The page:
View across the Outer Harbour of Stornoway

Friday, 9 November 2012

Friday 9 November

After last night's wind and rain, the day dawned fairly brightly, but with intermittent heavy showers. The temperature was no great shakes either, managing 9C / 48F, achieved soon after midday. The afternoon only got colder.

My heart bled when I heard the terrible privations having to be endured by Anders Breivik as he continues his 21-year sentence (mininum) for the murder of 78 people in Norway last year. At least he has a comfy prison cell for the rest of his life; his victims' lives were cut short by him. I hope he is now deprived of the oxygen of any further publicity.

St Kilda has been awarded an international award for preserving architecture. The group of islands, 45 miles west of North Uist, was abandoned by its permanent residents in August 1930. The houses were restored by the National Trust for Scotland, and the main island is home to a tracking station for test missiles, fired from a range in South Uist. The St Kilda Centre, which is due to be constructed at Mangersta in Lewis is yet to be put up.

To Canada

The man walked down the road
his knapsack slung over his shoulder
although he had gained some land
he had lost his neighbours

There had been only one way out
to Canada
Cutting down trees
building the Pacific railway

Gratitude had led to this separation
for the man left his family behind
sending back money
that he had earned over there

His neighbours were behind with the rent
And as he had saved the proprietor's life
The reward was a piece of land
taken off his neighbours' croft

The man did not ask for a reward
even less for more land
however useful
And certainly not at the expense of his neighbour

So he walked down the road
His family staring after him
As he disappeared in the distance
Never to return

Death of army cadet

Five years ago, in August 2007, an army cadet from Fyvie, Aberdeenshire, drowned following an accident in Loch Carnan, South Uist. Kaylee Macintosh had become trapped under a RIB after it overturned, and her absence had not been noticed for 90 minutes. When the boat was finally turned over, the cadet was found drowned underneath.

It is reported today that the officer in charge, Major George Maccallum, has admitted at Inverness Sheriff Court charges on health and safety issues at the time.


9 November 1938 - an organised mob of Nazi forces and sympathisers go on the rampage in towns and cities across Germany, smashing and destroying Jewish-owned property and businesses. It was to be a marker, to what was to come during World War II - the extermination of anyone deemed sub-human by the warped mind of Adolf Hitler and his henchmen. Jews topped their league of the unfit, closely followed by gypsies, the mentally ill and many many others. The Reichskristallnacht was a night of infamy, and not just to Germany.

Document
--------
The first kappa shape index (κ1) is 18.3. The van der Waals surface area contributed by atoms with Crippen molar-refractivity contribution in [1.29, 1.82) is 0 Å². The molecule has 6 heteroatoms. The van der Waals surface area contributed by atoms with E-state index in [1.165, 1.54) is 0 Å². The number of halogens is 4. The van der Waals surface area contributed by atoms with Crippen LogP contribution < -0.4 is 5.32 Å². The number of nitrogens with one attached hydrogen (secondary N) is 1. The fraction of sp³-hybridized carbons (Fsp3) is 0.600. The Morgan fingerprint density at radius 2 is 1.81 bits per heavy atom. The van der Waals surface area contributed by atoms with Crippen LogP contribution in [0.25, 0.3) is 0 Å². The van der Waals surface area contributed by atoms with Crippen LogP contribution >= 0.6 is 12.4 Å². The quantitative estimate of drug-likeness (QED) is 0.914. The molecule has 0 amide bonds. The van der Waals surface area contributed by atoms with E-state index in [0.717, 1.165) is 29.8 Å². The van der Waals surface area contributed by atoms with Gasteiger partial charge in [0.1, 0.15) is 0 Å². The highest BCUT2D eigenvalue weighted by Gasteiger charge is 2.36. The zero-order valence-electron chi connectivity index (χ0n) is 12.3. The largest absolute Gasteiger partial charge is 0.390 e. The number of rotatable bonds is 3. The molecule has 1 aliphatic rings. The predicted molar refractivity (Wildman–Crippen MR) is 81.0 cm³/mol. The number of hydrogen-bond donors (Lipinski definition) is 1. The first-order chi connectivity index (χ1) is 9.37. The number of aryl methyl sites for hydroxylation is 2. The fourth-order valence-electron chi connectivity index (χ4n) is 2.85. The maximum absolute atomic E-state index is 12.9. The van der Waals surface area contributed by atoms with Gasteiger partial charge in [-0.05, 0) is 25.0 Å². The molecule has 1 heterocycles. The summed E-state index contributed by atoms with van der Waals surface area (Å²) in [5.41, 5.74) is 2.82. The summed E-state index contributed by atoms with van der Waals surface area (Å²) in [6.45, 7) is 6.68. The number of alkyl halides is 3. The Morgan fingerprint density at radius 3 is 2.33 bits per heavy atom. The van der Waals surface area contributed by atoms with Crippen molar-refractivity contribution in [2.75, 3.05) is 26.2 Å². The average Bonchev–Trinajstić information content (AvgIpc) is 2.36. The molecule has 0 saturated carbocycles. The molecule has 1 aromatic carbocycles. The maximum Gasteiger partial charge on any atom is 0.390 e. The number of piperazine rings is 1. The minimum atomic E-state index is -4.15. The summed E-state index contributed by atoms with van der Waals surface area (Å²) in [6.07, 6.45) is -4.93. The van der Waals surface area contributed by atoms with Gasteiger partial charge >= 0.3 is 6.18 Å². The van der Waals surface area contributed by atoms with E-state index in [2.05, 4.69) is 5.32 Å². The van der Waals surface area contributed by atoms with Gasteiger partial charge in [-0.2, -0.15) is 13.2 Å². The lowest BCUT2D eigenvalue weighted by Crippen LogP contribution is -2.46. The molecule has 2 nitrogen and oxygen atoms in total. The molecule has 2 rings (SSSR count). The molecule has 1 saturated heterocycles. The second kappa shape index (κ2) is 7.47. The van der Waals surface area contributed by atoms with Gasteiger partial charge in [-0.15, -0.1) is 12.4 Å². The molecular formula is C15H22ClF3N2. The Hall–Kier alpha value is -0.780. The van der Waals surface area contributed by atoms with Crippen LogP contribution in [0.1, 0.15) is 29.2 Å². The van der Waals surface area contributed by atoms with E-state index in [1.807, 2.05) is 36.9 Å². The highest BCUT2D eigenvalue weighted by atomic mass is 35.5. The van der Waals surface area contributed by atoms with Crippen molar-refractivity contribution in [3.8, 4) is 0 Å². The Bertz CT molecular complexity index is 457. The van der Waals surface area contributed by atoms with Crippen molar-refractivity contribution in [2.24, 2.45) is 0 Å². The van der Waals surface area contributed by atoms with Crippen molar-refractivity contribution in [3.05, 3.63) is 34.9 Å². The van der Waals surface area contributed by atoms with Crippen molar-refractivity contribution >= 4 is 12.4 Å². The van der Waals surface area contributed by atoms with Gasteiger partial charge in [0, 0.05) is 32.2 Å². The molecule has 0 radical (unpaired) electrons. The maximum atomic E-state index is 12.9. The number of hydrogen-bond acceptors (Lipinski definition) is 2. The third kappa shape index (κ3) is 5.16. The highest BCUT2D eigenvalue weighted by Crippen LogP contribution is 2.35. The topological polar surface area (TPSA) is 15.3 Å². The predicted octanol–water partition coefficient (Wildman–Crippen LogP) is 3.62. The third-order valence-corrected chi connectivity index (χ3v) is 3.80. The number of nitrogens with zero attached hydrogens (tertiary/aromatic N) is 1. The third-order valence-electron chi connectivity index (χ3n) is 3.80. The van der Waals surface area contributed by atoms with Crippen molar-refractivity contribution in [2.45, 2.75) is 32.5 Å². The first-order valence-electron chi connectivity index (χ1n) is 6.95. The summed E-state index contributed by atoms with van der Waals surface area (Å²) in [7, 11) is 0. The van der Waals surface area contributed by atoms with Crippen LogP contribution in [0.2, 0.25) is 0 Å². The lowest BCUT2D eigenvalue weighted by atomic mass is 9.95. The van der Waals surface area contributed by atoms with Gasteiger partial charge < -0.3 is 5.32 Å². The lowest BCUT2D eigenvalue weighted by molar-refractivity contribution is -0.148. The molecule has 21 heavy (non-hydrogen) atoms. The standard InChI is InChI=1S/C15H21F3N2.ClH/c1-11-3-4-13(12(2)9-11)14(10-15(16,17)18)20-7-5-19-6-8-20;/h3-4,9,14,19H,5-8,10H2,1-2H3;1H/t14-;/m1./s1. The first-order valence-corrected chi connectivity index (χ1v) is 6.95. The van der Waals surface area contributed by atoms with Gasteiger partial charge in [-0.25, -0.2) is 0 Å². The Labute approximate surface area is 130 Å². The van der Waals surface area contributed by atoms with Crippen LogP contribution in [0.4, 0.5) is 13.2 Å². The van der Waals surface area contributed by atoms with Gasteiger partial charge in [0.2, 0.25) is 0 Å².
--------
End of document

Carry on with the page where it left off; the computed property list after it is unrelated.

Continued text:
For Hitler was allowed to get away with literally murder for several years beforehand. In 1936, he occupied the Rhineland which had been ceded to France at the end of the First World War. The League of Nations, a toothless talkingshop, cried wolf but had no bite. In March 1938, Nazi forces marched into Austria to join that country to Germany, an event referred to as the Anschluss. Neville Chamberlain flew to Munich to meet with Adolf Hitler on 30 September 1938, returning with the infamous phrase: "Peace for our time". Six weeks later, the Reichskristallnacht took place, a sign of ill omen. Only a few months later, Germany invaded the Sudetenland area of Czecho-Slovakia, and again, nobody moved a finger to stop. In September 1939, Hitler thought he could get away with the invasion of Poland. But instead, it prompted the outbreak of the Second World War.

The lights have gone out in Europe, it was said at the time. The lights in Europe were extinguished in 1914, and had not been relit, not even at the end of the First World War. The Versailles Peace Treaty of June 1919 contained all the ingredients for another war, which duly materialised.

9 November

Light fills the room
refracted by hundreds of
finely cut crystals
hanging from the chandelier

A fire demurely crackles
in the hearth
filling the room
with warmth and comfort

A waltz gently plays
and couples glide
in tender embrace
along the polished floor

Darkness rules outside
as does the November chill
wafting along city centre streets
with marked windows

Light flares up rudely
as a bonfire shoots tongues
of fire into the night sky
illuminating the scene

Light flares up further
refracted by thousands
of crystals scattered
along streets of darkness

Gaping mouths where windows were
Glass pulverised into countless crystals
Fire spreads
consuming the culture

Books are burned
their writers were deemed unfit
for the country whose Leader
sought to exterminate

The millions of fragments
of broken glass, of crystal
scatter the light of the fire
burning the synagogues

Soon the worshippers
will follow the fate of their temple
The light of the fire
overshadows the continent

Dying into dull embers
the dancers fade into shadows
as the light goes out over Europe
on Kristallnacht